Described as one of the most physically intensive sports, tennis is quite often an engaging watch.
The length and breadth of a tennis court means that the players cover a lot of ground even in shorter, straight-forward matches.
With an average three-set tennis match lasting 90 minutes, tennis players are some of the fittest athletes in the world, and American John Isner and Frenchman Nicolas Mahut put on an exhibition of fitness, grit, and endurance at the 2010 Wimbledon.
John Isner vs Nicolas Mahut, 2010 Wimbledon
The longest tennis match of all time was famously played between John Isner and Nicolas Mahut in the first round of the men’s singles at the 2010 Wimbledon.
John Isner eventually won 6-4, 3-6, 6-7, 7-6, 70-68 in a match that lasted for 665 minutes (11 hours and 5 minutes), spread out over three days at the All England Club in London.
Playing on court 18 on June 22, 2010, Isner and Mahut played four sets on the day when play was halted due to a lack of natural light.
The players returned on the following day and began their long vigil in the fifth set, relentlessly holding their serves before play had to be suspended again due to no natural light, stretching the match to an unprecedented third day.
It was such an unexpected occurrence that the electronic scoreboard stopped working at 47-47 in the fifth set, as it had not been programmed to keep scores beyond that point.
Isner and Mahut kept playing on June 24, serving over 100 aces each and holding serve for an incredible 168 consecutive games through the match.
The American eventually prevailed, holding serve in the 137th game of the fifth set, and then broke Mahut in the 138th to prevail in the marathon match and progress to the second round. The fifth set alone lasted eight hours and 11 minutes.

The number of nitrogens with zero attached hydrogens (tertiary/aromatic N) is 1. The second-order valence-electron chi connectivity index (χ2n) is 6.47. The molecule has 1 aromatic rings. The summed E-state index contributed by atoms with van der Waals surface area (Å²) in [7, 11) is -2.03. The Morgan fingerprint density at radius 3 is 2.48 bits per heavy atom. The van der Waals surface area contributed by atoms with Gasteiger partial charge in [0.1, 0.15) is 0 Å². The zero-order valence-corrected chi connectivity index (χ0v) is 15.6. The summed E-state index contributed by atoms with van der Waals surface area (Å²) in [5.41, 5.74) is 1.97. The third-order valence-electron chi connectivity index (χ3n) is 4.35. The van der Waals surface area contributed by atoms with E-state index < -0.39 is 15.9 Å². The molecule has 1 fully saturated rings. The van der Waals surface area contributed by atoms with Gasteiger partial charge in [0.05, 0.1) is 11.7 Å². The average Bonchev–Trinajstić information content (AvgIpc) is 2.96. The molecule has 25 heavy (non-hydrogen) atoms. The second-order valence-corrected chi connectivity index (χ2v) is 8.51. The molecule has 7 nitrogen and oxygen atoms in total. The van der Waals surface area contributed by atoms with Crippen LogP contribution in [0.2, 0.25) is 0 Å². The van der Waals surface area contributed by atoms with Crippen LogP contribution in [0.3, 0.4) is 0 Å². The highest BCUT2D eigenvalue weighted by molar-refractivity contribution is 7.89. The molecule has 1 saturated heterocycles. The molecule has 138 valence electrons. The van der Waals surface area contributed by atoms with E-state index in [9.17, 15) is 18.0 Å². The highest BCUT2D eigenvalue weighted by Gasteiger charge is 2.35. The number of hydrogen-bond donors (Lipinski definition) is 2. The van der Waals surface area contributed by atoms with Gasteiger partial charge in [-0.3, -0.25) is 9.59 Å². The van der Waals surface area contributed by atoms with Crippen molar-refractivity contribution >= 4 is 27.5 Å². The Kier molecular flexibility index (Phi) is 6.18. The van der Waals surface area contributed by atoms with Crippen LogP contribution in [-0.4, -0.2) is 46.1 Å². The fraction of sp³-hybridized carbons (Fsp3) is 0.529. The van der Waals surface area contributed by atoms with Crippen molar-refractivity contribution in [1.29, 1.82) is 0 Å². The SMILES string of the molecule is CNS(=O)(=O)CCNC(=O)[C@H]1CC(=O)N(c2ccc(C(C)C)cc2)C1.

John Isner bowed out in the second round to Dutchman Thiemo De Bakker in straight sets, clearly feeling the after-effects.
Incidentally, John Isner and Nicolas Mahut met again in the first round of the 2011 Wimbledon, but this time the American won in straight sets.
The record of the John Isner vs Nicolas Mahut encounter is unlikely to be broken as tennis matches now employ the tie-break rule to decide the final set.
Earlier, the rules stated that the final set in Grand Slams would be played until any player had won two more games than his opponent, with a minimum of six games to be won (barring the US Open – where a tiebreak has always been used to decide the final set).
However, new scoring systems have been put in place at different Grand Slams now. At the Australian Open, in case the final set is tied at 6-6, a super tie-break (first player to reach 10 points) is employed to determine the winner.
At Wimbledon, rules now dictate that a tie-break will be played if the final set is tied at 12-12 while the French Open still follows the older system.
Other longest tennis matches
John Isner vs Nicolas Mahut is the longest tennis match ever played, and also the longest in men’s singles.
In fact, John Isner features twice in the list of top 10 longest matches. At the 2018 Wimbledon semis, Isner lost to South Africa’s Kevin Anderson 6-7, 7-6, 7-6. 4-6, 24-26 in a match that lasted six hours and 36 minutes.
It was the fourth-longest match in tennis history and the second-longest in Grand Slams.
The longest match in the women’s singles lasted six hours and 31 minutes between Americans Vicki Nelson and Jean Hepner in the first round of the 1984 Central Fidelity Banks International tournament. Vicki Nelson won 6-4, 7-6.
The longest doubles match was played at the 2013 Davis Cup between the Czech Republic and Switzerland.
Czech Republic’s Tomas Berdych and Lukas Rosol beat Stanislas Wawrinka and Marco Chiudinelli of Switzerland 6-4, 5-7, 6-4, 6-7, 24-22 in a match that lasted seven hours and two minutes. It is the second-longest match in tennis history.